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Ann R Coll Surg Engl. 2009 May; 91(4): W20–W21.
PMCID: PMC2749399

Tasers – Less than Lethal!

Abstract

We report a case of potentially lethal injury associated with the use of Taser. A 42-year-old man was stopped by police for potential detention. He held a large carving knife over his epigasrium threatening to stab himself.With a view to achieving immobilisation, a Taser gun was used. On activation of the Taser, the subject suffered a 7-cm wide and 10-cm deep stab injury to the upper abdomen. In this case, activation of the Taser resulted in the contraction of skeletal muscles, flexors more intensely than extensors, resulting in the stab injury.

Keywords: Taser, Muscle contraction, Stab wound

A Taser is an electroshock weapon used by the police and military to inflict pain and immobilise or restrain a person fromthe disadvantages of firearm-caused injuries and deaths. ATaser fires an air cartridge which, on activation, discharges two probes connected to the main unit by conductive wires. These attach to the subject; an electrical charge equivalent to 50,000 V is then delivered from the unit to the probes to achieve pain due to stimulation of sensory nerves and incapacitation due to contraction of skeletalmuscles.1,2

Use of Tasers is controversial and several safety concerns have been raised by non-governmental organisations like the Amnesty International which claims that the number of deaths directly resulting form Taser use exceed 150 and, in addition, there are several hundred cases of serious injury.2On the other hand, the company which manufactures these devices claims on its website: ‘Since its introduction in 1999, advanced Taser technology has never caused fatality of a subject’.3

Case report

We report an interesting case of potentially lethal injury associated with the use of Taser. A 42-year-old man suspected of parole violation was stopped by police for potential detention. He held a large carving knife over his epigasrium (Fig. 1) threatening to stab himself.With a view to achieving immobilisation, the Taser gun was used. On activation of the Taser, the subject suffered a 7-cm wide and 10-cm deep stab injury to the upper abdomen. At laparotomy, this was found to divide the falciform ligament, transect the anterior and posterior wall of the stomach and perforate the transversemesocolon. Therewas an associated small bowel mesentry haematoma (Fig. 2). The stomach was successfully repaired and the subject was discharged on the fifth postoperative day.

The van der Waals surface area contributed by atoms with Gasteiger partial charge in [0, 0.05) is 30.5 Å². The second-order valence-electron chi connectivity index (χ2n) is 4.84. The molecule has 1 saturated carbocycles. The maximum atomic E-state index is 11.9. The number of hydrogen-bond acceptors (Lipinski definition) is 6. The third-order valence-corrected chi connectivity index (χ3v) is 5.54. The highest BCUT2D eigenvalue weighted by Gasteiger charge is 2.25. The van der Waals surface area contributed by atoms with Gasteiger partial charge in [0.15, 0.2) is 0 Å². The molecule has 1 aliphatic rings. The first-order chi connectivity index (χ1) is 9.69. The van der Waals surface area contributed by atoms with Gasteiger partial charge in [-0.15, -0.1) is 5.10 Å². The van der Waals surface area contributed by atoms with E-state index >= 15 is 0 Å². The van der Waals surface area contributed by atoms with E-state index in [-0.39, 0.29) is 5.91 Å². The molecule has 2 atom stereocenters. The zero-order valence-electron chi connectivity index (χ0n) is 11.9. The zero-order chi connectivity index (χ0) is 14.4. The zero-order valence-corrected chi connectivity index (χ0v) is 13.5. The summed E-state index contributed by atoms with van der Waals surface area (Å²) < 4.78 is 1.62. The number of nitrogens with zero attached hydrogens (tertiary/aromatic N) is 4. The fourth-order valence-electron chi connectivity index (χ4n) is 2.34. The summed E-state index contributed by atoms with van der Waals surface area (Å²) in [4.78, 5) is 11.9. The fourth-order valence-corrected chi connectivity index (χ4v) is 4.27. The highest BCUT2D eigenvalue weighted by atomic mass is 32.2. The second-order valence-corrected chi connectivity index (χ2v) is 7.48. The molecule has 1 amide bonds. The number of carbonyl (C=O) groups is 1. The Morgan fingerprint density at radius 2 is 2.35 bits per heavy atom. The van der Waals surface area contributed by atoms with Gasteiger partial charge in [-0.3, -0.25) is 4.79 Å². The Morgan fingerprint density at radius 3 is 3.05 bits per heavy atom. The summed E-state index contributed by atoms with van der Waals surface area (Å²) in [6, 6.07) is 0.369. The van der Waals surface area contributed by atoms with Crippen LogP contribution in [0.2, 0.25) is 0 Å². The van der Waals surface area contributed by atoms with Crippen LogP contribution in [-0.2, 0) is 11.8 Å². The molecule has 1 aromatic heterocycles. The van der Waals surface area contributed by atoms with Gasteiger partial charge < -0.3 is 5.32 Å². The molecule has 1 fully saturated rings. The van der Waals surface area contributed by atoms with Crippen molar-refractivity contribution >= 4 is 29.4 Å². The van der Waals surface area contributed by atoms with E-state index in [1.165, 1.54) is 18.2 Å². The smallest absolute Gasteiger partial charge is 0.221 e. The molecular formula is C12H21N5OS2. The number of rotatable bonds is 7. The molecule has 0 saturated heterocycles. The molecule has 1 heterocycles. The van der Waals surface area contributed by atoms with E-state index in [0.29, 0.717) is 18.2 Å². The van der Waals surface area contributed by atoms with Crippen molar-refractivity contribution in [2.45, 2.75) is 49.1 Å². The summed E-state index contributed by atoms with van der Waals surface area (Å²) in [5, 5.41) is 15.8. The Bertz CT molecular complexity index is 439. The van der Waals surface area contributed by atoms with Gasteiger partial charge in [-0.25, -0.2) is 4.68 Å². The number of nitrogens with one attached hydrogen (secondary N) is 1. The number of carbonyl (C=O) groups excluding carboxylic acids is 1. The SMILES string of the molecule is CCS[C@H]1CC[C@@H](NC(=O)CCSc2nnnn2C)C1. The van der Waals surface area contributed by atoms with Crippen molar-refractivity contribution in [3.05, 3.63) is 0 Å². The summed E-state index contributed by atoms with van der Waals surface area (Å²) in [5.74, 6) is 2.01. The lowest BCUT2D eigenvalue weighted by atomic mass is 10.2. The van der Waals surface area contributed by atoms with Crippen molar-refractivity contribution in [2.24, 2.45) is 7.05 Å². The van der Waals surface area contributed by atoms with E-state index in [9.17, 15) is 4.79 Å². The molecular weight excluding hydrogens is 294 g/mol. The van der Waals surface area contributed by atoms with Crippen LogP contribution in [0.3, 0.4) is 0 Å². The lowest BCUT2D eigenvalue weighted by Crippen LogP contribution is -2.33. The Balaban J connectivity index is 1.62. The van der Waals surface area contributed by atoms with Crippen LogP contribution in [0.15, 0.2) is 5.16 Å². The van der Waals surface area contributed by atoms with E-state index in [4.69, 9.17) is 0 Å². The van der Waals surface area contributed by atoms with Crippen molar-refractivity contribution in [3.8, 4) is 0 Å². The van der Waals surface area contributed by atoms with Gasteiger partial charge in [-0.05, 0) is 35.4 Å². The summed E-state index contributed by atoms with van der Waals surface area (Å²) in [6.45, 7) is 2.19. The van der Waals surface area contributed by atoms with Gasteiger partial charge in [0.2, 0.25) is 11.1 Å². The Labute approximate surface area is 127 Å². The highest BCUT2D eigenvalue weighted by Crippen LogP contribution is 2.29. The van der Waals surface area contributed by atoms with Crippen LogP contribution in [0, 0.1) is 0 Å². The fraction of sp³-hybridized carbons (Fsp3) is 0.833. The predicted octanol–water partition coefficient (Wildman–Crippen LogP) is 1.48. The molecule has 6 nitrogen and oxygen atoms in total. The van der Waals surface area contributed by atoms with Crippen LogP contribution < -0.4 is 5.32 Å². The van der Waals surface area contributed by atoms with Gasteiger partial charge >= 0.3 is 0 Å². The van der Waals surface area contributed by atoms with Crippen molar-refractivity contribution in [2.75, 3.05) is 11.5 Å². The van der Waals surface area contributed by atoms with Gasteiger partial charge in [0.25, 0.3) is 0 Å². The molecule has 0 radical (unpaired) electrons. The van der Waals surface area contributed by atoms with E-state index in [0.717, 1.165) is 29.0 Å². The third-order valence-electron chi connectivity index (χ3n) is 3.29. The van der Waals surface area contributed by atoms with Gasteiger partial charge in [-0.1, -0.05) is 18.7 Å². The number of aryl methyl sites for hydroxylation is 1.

Figure 1
Diagrammatic representation of the position of the victim at the time of injury.
Figure 2
A forceps going through the tear in the anterior (A) and posterior (B) wall of stomach.

Discussion

Use of Taser delivers a 50,000 V charge to the victim and causes sudden contraction of skeletal muscle leading to incapacitation.1,2 It is known that with the arm in a partially flexed position and in front of the body, flexor group ofmuscles are stronger than the extensor group.4 In this case, use of the Taser resulted in the contraction of skeletal muscles, flexors more intensely than extensors, resulting in the stab injury.

This type of Taser-related injury has not been reported before and would be a potential area of knowledge for Taser users and also for the medical staff who may be responsible for treating patients in a similar situation.

Acknowledgments

The authors thank Andrew McNaughton (Medical Illustration Department, Diana Princess of Wales Hospital, Grimsby, UK) for Figure 1.

References

1. Official website of the company manufacturing Tasers. < http://www.taser.co.uk/index.php?zone=public&page=faq> [Accessed 11 January 2008]
2. USA: Amnesty International's continuing concerns about Taser use. Index Number: AMR 51/030/2006.
3. Official website of the company manufacturing Tasers. < http://www.taser.co.uk/index.php?zone=public&page=myths> [Accessed 1 January 2008]
4. Pastanga N, Field D, Soames R. Anatomy and Hand Movement, Structure and Function. 2nd edn. Oxford: Butterworth Heinemann; 1994. pp. 7–110.

Articles from Annals of The Royal College of Surgeons of England are provided here courtesy of The Royal College of Surgeons of England